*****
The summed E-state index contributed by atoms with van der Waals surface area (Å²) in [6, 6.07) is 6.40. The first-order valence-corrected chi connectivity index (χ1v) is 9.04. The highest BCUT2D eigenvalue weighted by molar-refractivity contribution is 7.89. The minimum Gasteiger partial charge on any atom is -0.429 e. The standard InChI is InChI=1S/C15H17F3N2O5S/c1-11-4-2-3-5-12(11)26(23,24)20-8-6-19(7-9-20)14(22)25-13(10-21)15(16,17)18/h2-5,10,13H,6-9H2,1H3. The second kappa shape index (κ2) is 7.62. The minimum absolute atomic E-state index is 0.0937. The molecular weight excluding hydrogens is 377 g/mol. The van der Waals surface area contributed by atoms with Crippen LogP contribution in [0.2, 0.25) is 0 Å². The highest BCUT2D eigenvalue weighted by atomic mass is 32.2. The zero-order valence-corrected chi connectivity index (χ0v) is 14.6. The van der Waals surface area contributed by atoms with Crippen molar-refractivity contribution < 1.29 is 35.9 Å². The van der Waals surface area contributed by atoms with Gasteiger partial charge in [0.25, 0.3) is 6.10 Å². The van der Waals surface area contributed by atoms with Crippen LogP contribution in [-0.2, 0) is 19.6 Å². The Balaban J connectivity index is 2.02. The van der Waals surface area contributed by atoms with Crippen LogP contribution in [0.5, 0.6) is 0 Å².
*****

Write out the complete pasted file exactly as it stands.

The summed E-state index contributed by atoms with van der Waals surface area (Å²) in [6, 6.07) is 6.40. The first-order valence-corrected chi connectivity index (χ1v) is 9.04. The highest BCUT2D eigenvalue weighted by molar-refractivity contribution is 7.89. The minimum Gasteiger partial charge on any atom is -0.429 e. The standard InChI is InChI=1S/C15H17F3N2O5S/c1-11-4-2-3-5-12(11)26(23,24)20-8-6-19(7-9-20)14(22)25-13(10-21)15(16,17)18/h2-5,10,13H,6-9H2,1H3. The second kappa shape index (κ2) is 7.62. The minimum absolute atomic E-state index is 0.0937. The molecular weight excluding hydrogens is 377 g/mol. The van der Waals surface area contributed by atoms with Crippen LogP contribution in [0.2, 0.25) is 0 Å². The highest BCUT2D eigenvalue weighted by atomic mass is 32.2. The zero-order valence-corrected chi connectivity index (χ0v) is 14.6. The van der Waals surface area contributed by atoms with Crippen molar-refractivity contribution < 1.29 is 35.9 Å². The van der Waals surface area contributed by atoms with Gasteiger partial charge in [0.25, 0.3) is 6.10 Å². The van der Waals surface area contributed by atoms with Crippen LogP contribution in [-0.2, 0) is 19.6 Å². The Balaban J connectivity index is 2.02. The van der Waals surface area contributed by atoms with Crippen LogP contribution in [0.5, 0.6) is 0 Å².